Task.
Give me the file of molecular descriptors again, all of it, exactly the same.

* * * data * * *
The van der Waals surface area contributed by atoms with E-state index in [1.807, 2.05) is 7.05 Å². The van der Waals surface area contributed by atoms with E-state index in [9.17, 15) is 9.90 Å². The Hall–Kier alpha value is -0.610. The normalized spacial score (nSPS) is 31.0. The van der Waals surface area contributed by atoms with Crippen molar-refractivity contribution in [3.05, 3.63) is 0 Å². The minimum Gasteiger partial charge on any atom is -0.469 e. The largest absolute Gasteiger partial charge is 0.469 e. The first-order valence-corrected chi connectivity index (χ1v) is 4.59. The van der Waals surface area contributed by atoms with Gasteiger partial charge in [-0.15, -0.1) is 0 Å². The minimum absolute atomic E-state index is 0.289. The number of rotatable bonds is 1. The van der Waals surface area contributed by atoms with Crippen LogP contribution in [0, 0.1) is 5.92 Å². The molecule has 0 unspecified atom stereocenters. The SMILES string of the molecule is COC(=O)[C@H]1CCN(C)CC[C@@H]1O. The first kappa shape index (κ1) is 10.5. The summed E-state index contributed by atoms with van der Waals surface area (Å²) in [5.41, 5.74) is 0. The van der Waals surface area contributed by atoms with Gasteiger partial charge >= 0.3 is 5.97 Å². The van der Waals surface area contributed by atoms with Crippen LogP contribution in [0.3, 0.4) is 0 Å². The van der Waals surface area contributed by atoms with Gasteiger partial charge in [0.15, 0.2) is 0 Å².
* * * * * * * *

The van der Waals surface area contributed by atoms with E-state index in [1.807, 2.05) is 7.05 Å². The van der Waals surface area contributed by atoms with E-state index in [9.17, 15) is 9.90 Å². The Hall–Kier alpha value is -0.610. The normalized spacial score (nSPS) is 31.0. The van der Waals surface area contributed by atoms with Crippen molar-refractivity contribution in [3.05, 3.63) is 0 Å². The minimum Gasteiger partial charge on any atom is -0.469 e. The largest absolute Gasteiger partial charge is 0.469 e. The first-order valence-corrected chi connectivity index (χ1v) is 4.59. The van der Waals surface area contributed by atoms with Gasteiger partial charge in [-0.15, -0.1) is 0 Å². The minimum absolute atomic E-state index is 0.289. The number of rotatable bonds is 1. The van der Waals surface area contributed by atoms with Crippen LogP contribution in [0, 0.1) is 5.92 Å². The molecule has 0 unspecified atom stereocenters. The SMILES string of the molecule is COC(=O)[C@H]1CCN(C)CC[C@@H]1O. The first kappa shape index (κ1) is 10.5. The summed E-state index contributed by atoms with van der Waals surface area (Å²) in [5.41, 5.74) is 0. The van der Waals surface area contributed by atoms with Gasteiger partial charge >= 0.3 is 5.97 Å². The van der Waals surface area contributed by atoms with Crippen LogP contribution in [0.3, 0.4) is 0 Å². The van der Waals surface area contributed by atoms with Gasteiger partial charge in [0.15, 0.2) is 0 Å².